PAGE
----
I’m primarily interested in securitization methods to improve biomedical research. As a result, I admire Andrew Lo, a professor of finance at the MIT Sloan School of Management, and read often on the explanations of markets and their applications to other parts of the world. I enjoy reading research papers from Finance PhDs like Damodaran, Pesendorfer, and Lo because I think breakthroughs coming in the next years will come as a result of improvements in incentive structures. I would like to be able to use my MIS degree to implement quadratic programs used in Markowitz’s seminal paper, Portfolio Selection, in order to solve increasingly more complex problems in the financial industry.
Poker & Blackjack
I love games of strategy based around probability. With blackjack or poker, while there is typically a correct way to play a hand, other factors, such as the numbers of decks in the shoe, the number of 2-6s in the shoe left, and the initial card turned over, affect playing deviations. In poker, the proper strategy, based around pot odds, can be influenced by the reads one has on his or her opponents. I find individuals deviating from perfect basic strategy both interesting and confusing. Rather than taking the view that all individuals act rationally, I would like to model human behavior as normal rather than rational and apply it to the markets.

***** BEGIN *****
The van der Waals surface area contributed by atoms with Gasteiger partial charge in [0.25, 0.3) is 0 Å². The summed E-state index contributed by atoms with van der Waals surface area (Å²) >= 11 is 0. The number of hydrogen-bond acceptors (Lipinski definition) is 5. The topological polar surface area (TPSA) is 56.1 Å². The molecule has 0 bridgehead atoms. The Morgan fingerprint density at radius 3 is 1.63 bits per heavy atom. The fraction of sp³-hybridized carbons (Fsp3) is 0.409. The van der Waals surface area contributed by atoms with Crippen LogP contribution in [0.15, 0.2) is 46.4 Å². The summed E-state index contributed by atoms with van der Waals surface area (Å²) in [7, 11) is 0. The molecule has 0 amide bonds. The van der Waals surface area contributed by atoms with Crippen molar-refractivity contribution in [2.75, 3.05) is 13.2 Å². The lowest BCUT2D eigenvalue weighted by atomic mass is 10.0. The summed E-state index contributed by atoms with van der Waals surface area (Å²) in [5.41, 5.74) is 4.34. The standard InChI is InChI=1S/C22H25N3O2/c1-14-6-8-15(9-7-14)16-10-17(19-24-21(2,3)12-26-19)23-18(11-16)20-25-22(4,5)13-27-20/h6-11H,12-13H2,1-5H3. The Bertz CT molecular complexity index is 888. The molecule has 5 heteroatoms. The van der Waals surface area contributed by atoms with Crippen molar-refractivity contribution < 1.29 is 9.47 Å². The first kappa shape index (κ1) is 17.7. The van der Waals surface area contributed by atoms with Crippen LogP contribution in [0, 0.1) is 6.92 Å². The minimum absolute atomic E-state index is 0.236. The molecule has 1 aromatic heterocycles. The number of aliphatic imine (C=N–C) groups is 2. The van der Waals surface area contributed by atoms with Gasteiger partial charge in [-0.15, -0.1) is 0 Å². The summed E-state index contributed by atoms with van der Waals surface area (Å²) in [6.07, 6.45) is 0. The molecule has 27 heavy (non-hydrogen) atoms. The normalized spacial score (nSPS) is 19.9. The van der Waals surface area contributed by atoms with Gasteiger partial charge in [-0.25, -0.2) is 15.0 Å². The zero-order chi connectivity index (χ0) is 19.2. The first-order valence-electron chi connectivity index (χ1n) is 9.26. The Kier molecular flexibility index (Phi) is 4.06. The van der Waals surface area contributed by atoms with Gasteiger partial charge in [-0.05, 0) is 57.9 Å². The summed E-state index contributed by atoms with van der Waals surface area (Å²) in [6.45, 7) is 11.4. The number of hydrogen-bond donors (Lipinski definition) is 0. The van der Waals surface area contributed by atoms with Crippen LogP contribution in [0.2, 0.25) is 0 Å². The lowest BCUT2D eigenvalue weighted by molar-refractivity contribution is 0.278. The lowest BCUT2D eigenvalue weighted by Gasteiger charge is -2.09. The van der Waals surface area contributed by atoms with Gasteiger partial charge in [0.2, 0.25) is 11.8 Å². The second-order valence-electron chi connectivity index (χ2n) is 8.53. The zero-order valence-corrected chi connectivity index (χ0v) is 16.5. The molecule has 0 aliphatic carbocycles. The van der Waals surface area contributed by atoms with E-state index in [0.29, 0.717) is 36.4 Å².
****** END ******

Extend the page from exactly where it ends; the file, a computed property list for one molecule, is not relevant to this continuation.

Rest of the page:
Prior to college, I had originally intended on becoming an oncologist, a doctor that deals with the prevention, diagnosis, and treatment of cancer. As I began learning more about the field, I found extremely outdated technologies and languages being implemented in cancer centers around the world. I initially chose the MIS major to learn tools to improve Health IT, and I haven’t regretted the decision once. I still plan to pursue MIS applications in the medical field and believe that a tremendous overhaul of the medical system will come due to implementations of new technology. We have recently witnessed the shift to EHR systems like Epic Systems and Allscripts and I believe that there is still room for improvement.